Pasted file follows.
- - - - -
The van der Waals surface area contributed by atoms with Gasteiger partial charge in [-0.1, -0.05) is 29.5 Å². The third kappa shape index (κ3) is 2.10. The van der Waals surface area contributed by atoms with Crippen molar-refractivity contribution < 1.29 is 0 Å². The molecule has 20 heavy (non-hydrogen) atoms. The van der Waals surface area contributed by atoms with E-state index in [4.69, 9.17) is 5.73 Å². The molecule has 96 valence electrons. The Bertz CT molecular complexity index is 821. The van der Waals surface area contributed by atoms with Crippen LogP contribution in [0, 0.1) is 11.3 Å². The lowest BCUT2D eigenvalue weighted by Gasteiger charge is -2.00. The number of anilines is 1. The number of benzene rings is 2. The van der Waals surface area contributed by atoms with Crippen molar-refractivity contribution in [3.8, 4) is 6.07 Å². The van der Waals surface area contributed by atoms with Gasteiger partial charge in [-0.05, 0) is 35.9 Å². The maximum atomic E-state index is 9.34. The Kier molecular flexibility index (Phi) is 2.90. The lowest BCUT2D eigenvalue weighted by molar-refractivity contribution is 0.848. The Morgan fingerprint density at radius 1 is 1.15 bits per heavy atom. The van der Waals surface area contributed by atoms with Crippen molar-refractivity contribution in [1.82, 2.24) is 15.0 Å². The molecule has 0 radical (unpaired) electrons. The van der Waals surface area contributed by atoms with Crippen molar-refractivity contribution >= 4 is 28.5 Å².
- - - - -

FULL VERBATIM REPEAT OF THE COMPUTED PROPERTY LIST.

The van der Waals surface area contributed by atoms with Gasteiger partial charge in [-0.1, -0.05) is 29.5 Å². The third kappa shape index (κ3) is 2.10. The van der Waals surface area contributed by atoms with Crippen molar-refractivity contribution < 1.29 is 0 Å². The molecule has 20 heavy (non-hydrogen) atoms. The van der Waals surface area contributed by atoms with E-state index in [4.69, 9.17) is 5.73 Å². The molecule has 96 valence electrons. The Bertz CT molecular complexity index is 821. The van der Waals surface area contributed by atoms with Crippen LogP contribution in [0, 0.1) is 11.3 Å². The lowest BCUT2D eigenvalue weighted by Gasteiger charge is -2.00. The number of anilines is 1. The number of benzene rings is 2. The van der Waals surface area contributed by atoms with Crippen molar-refractivity contribution in [3.8, 4) is 6.07 Å². The van der Waals surface area contributed by atoms with Gasteiger partial charge in [-0.05, 0) is 35.9 Å². The maximum atomic E-state index is 9.34. The Kier molecular flexibility index (Phi) is 2.90. The lowest BCUT2D eigenvalue weighted by molar-refractivity contribution is 0.848. The Morgan fingerprint density at radius 1 is 1.15 bits per heavy atom. The van der Waals surface area contributed by atoms with Crippen molar-refractivity contribution in [1.82, 2.24) is 15.0 Å². The molecule has 0 radical (unpaired) electrons. The van der Waals surface area contributed by atoms with Crippen molar-refractivity contribution >= 4 is 28.5 Å².